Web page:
Memorial Day 2017. I have an invitation for you. Today asks us to remember those who lost their lives in wars. Part of the grief from their loss is that they did not have time. They left a legacy of honor, yes, but their time was cut short, leaving not enough of themselves behind for us to treasure. Let me introduce you to a few people who had a lot of time and who changed the world.
In 1996, a former oil engineer named Andy Hildebrand invented Auto-Tune, a computer program that corrects pitch and timing in recordings. Singers and instrumentalists who don’t quite get a note right can have their performances, well, fixed. Before its advent, studios had to re-record tracks or manually adjust them using synthesizers. All of that ended in a flash with Auto-Tune. Someone told Hildebrand he’d ruined Western music. Time Magazine called his invention one of the 50 worst of all time—up there between DDT and Red Dye No. 2. Love or hate it, we are so used to it that Auto-Tune isn’t going anywhere. But here’s a little interesting tidbit: Andy Hildebrand failed first grade. He struggled through his academic life until college, where he found a passion for science and decided to work hard. He was also a musician, a studio flutist at 16 so something of a prodigy in fact. Science, music, and an invention that changed everything, but I doubt you know of the man.
Next, a sad note, and bittersweet. A teacher of mine—for I think that’s how she would prefer to be remembered—died in 2015 at age 98. Her name was Louise Cowan. She’d thought her age rather amusing when she turned 90 and continued to lecture until a few months before her death. Dr. Cowan was unusual in many ways. An intellectual, a reformer, historian, critic, writer—no single word catches her aura. Thousands of Dallas teachers have taken her classes. Many more community members have felt her influence through lectures at the Institute of Humanities and Culture and other Dallas venues. And her little tidbit is this: She majored in music as an undergraduate. A singer, she decided to abandon it all because she was only adequate, not the best. The Dallas Festival of Ideas and all those Pegasus statues you see around town stem from her influence. She was brilliant, a word that gets thrown around too much. We admired her but knew we wouldn’t catch up with her, not in this life.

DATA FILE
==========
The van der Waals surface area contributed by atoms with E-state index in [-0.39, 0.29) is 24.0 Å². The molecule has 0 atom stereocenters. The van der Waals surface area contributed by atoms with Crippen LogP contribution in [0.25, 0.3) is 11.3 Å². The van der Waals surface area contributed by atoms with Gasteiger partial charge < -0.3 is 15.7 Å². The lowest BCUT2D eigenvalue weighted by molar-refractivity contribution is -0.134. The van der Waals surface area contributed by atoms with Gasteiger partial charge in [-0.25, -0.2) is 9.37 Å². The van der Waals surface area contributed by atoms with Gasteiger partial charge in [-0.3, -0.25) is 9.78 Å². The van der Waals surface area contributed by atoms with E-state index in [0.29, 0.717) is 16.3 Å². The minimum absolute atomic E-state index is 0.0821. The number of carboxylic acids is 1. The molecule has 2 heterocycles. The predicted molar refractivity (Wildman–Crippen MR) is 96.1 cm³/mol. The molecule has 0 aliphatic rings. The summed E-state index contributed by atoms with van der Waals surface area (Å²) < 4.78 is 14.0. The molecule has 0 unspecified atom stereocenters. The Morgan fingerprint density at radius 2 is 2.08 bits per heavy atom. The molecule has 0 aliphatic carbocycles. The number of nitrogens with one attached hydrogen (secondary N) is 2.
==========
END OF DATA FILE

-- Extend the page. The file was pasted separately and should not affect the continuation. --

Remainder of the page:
Now, your invitation: Write. You’re groaning. Why? Legacy. Not many people have heard of Andy Hildebrand. Fewer have heard of Louise Cowan. Both have left a substantial legacy. Neither is a celebrity in the strictest sense of the word. And it doesn’t matter. This fabulous story is about a man who survived World War II. He didn’t write it, and he couldn’t now, probably. But his son has done it.
Lots of things that you do don’t count as writing. Texts (where r u?) and emails (Check ur messages) are examples. No one sends letters anymore; that’s accepted. But you don’t need to write a book either. That cliché about everyone having a book in them? Doubtful. But stories, definitely. A BYU series called The Story Trek goes around the country collecting stories. They knock on doors, often, and find no one home or willing to talk. What a sad thing.
Recently, I was in line at the bank. Yes, sometimes, you really do have to be inside. A woman next to me was worried about getting some checks to Ireland. We chatted about the reasons why for a few minutes. Her daughter lost her husband a few years ago. Last summer, she married an Irish pastor whose wife left him 17 years ago. The details were fascinating. I told the woman she should write the story down. She was thrilled with the idea. Apparently, she hadn’t thought of doing so.
We document everything these days. If you’re under 30, chances are your wedding album is online and probably includes a videography. Physical photographs are so 20th century. When you’re gone, we can watch videos or listen to voicemails, but these are too painful most of the time. Think of the scene in The Sixth Sense where Bruce Willis’s character’s widow weeps through his wedding toast. I’d rather have my folks smile instead of watching me say “Ummm” 20 times.
Most people doubt their specialness. The familiar “I was born…I went to school…I worked at…” are not stories but facts. Write about your first day of school, your favorite job, the time you met your partner. You are more interesting than you think. Today honor those who didn’t have a chance to live. The poppies which symbolize their sacrifice cover us all eventually. The poem from which those poppies come passes the torch to us. Don’t be lost. Write yourself down.